Quality Control vs Quality Assurance
When starting in the vast world of quality management systems, one of the first questions I had was related to the differences between quality control and quality assurance. I think these phrases get thrown around interchangeably, and I’m sure in certain situations it really doesn’t matter, but overall I think there are a few distinct differences between the two. As your reading and articles get more sophisticated, it can be valuable to understand both of these terms. Let’s start with some simple definitions.
Quality Control (QC)
Quality control (QC) is a process by which entities review the quality of all factors involved in production. ISO 9000 defines quality control as “A part of quality management focused on fulfilling quality requirements”.
Quality Assurance (QA)
Quality assurance (QA) is a way of preventing mistakes and defects in manufactured products and avoiding problems when delivering products or services to customers; which ISO 9000 defines as “part of quality management focused on providing confidence that quality requirements will be fulfilled”.
Quality requirements is used in both of these definitions. Quality Control is the idea of ensuring that the product you are producing meets all quality requirements. This may be physical checks, documentation reviews, outside service certificates, basically anything that shows that the product you are producing is made to the company’s desired requirements.
Quality Assurance are the policies and procedures in place that set the quality requirements. These are the rules that are put in place to make sure that physical checks are completed, documentation reviews are performed, and outside service certifications are required.
Think of Quality Assurance employees as quality managers and Quality Control employees as quality inspectors. The managers determine what needs to be done and give guidance and tasks to the inspectors. The inspectors carry out the tasks and confirm to their managers that the job was done correctly.
You need quality assurance in place so quality control is successful. If not, what does quality control have to do? Quality Assurance develops the checklist that needs to be completed. Quality Control completes the checklist and turns it in for review.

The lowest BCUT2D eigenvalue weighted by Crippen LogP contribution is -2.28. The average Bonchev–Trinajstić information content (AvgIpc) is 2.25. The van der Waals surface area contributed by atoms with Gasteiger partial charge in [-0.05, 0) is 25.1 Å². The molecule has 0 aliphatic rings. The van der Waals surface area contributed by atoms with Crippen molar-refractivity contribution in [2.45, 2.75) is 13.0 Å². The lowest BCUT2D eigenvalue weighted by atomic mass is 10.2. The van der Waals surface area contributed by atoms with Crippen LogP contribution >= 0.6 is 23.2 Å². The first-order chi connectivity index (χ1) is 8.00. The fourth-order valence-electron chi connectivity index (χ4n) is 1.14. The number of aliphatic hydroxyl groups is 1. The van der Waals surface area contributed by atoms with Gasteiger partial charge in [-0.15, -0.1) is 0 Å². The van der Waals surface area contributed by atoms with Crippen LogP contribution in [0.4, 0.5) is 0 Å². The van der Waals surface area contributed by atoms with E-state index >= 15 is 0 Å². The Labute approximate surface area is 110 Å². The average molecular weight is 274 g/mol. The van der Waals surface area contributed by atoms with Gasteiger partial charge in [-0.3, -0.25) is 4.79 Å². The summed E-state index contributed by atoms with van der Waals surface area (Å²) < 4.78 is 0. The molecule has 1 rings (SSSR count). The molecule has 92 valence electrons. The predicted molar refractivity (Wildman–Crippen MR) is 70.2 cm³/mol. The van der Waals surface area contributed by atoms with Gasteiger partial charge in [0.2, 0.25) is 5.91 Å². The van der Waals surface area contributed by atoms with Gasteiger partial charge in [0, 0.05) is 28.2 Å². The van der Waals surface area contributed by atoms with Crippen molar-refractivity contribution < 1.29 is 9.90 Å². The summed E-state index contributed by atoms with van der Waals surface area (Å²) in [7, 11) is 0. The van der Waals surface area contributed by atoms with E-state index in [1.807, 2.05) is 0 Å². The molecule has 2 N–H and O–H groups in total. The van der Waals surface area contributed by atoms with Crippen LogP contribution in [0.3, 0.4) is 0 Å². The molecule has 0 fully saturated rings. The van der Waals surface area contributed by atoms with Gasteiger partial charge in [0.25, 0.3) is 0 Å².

Below is a very simplified example of the relationship between quality assurance and quality control:
Company A is in the business of making red boxes for their customers. Due to their history of making red boxes, the quality assurance department knows that the customer will not accept the product unless it is colored red and in the shape of a box. To ensure that only red boxes are delivered, quality assurance must find a way to confirm that a red box is being produced consistently.
So the quality assurance department creates a checklist and a policy. The policy states that every time a customer orders a red box, this checklist must be completed and handed to their delivery department before it can be shipped. The checklist is a document to record the results of a quality check. This is spread throughout the company through training and other means.
The next time a red box is ordered, the quality control department knows that a checklist must be completed and given to the delivery department. So they go to the product before delivery and ensure that the product is indeed a red box. They document this on the checklist and keep it as a record. Now that the delivery department has received the completed checklist, there is no doubt that the red box is ready for its customer.
While these two terms are different, they do work hand in hand. Depending on your quality department’s goals and capabilities, an individual can perform the duties of both the assurance side and quality side of their system. This approach could be challenging, but not impossible. There are many benefits in separating the two tasks as much as possible to ensure that a healthy quality management system can thrive.
Overall, as long as you understand that many people in conversation may use the words incorrectly, quality assurance and quality control can be used as a way to describe the documented checks and balances of a product during its lifetime.